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To Be Better

October 25th, 2023


The more I think about this whole “childhood-is-over” thing, the more that I understand what that does and doesn’t entail. Yeah, I’m not a kid anymore, but I’m still growing up. There’s still so much I don’t know; so much I wish to. There are specificities of what I want to achieve, but in the end it all comes down to the last thing my mother said to me before I left for college: that it doesn’t matter how well I succeed or how horribly I fail. What matters is that I remain a good person.

Now, I’m not quite sure what Mom was on when she thought that version of myself was all that good of a dude. But I guess she’s my Mom; meant to see what goodness she can find in me. Still, I took it to heart. I’m in a pretty competitive field career-wise and I do want to be successful at my craft. It’s just that if I start to become mean in pursuit of that goal or the smaller goals that surround that, I would let her down. Not that I want to be mean, it’s just that I know I can be.

But maybe there’s something beyond that. I started to have (or regain) this feeling of mortal unease. Could probably blame it on Autumn. Because there’s nothing technically wrong with my life. And, yet, I can’t fight it. This feeling. Like there’s something I keep tamping down that keeps rising back up. I’ve read before that addiction is best fought at its core. That our drugs are usually meant to cope. And as I get older and more aware of myself, I find that to be true. It’s like I’m escaping something. I write less, think less. But I still don’t know what I’m running from.

Again, it’s probably just seasonal depression. But, just like how I try to overanalyze my feelings of romance, I feel the need to understand it. Maybe it’s just a lack of a partner -- a desire for human connection. But it’s not as if I’m trying terribly hard in that field. My women-of-the-week aren’t the lights at the end of the tunnel, but just torches I can carry through more bars and joints. Consummation and inebriation.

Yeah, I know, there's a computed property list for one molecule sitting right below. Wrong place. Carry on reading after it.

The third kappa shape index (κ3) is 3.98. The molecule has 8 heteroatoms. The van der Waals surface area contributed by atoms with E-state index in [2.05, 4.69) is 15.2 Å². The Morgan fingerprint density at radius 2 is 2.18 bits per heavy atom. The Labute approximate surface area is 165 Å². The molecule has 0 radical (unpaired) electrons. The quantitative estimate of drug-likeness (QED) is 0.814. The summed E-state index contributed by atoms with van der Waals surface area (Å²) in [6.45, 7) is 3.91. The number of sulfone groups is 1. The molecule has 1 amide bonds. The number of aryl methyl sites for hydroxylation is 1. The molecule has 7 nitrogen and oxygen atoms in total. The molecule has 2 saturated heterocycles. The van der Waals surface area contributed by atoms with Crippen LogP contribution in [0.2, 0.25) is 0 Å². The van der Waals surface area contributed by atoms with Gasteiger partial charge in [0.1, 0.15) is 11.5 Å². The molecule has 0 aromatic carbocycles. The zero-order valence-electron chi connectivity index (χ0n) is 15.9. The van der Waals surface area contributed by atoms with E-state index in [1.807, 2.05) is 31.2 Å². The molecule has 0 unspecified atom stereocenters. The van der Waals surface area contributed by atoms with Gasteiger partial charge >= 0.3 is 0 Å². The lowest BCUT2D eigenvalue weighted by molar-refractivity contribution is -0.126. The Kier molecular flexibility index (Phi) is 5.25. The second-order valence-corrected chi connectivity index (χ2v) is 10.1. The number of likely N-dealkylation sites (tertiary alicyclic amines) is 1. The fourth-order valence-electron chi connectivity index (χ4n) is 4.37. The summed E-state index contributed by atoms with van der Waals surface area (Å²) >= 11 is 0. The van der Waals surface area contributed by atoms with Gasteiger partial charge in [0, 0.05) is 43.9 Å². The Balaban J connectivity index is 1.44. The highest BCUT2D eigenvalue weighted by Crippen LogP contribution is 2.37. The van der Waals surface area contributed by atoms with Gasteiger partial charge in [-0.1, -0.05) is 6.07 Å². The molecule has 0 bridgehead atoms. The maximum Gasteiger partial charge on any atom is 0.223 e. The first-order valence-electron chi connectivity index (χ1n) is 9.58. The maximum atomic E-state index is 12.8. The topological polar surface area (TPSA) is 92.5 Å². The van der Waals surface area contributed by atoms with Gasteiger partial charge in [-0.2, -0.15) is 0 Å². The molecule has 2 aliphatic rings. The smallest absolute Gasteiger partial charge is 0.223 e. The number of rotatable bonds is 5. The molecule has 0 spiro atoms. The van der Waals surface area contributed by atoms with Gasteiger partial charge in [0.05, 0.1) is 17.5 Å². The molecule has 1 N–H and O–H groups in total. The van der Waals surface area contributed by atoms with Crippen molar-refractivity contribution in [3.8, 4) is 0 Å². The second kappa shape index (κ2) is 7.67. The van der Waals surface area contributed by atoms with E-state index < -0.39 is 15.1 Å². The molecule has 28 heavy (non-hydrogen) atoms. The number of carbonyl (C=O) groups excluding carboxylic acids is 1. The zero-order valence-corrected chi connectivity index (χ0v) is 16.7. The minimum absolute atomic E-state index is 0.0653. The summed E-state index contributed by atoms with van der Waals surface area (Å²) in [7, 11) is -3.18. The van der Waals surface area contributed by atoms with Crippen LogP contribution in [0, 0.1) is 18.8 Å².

But that’s kind of cool now. I know it won’t be later -- I’d hate to be that 40-year-old womanizer. It’s like smoking -- yeah, it’s badass, but when I graduate, it’ll probably be lame as hell. By the time you turn 21, having beers in your fridge and a bong won’t make you the coolest guy on the block anymore. Suddenly growing old feels less like “trying to be cool” and more like “trying not to be lame.” Be a good person. Get a job. Get married. Don’t be a fucking bum.

And that’s weird. Because what do you do when everything you aspired to have becomes an avenue of lameness and insecurity? One that realizes a hole that you figure might be filled eventually by the things you can’t hold on to? Even love -- the supposed end-all be-all -- isn’t finite. Love isn’t even hardy.

Yet a majority of my “deeper” (in the teenage sense) emotions land on that spectrum -- between love and shame. From myself or others. Even my desire to be a good person comes from this imagination of my parents approving of me. Like I can’t love myself unless I’m good in terms of others.

That’s not really fair. They’re my parents, after all. I look up to them not just because I love them, but because I really do respect them. They’re good people -- the type I want to be. Kind when it counts.

Something weird, though: in my recent writing circles, I’ve been depicting a whole lot of characters with dead fathers. It’s not as if I hate my old man or anything. Certainly comes across that way, though. It’s weird. I think I’ve grown to appreciate Dad more in my time away from home. Little things -- like his refusal of “thank yous.” “It’s not what it’s about” -- I can hear him saying.

Maybe I’m just scared that I won’t resolve things with him before he kicks the bucket. Life insurance has never taken the guy at a reasonable rate so my fear for him has been present to varying degrees for almost my entire life. Macro lens: I’m sad for all the relationships I may never repair. I’m disappointed in my shortcomings to show love and patience to the people whom I’ve known needed it. In my inability to be a good person.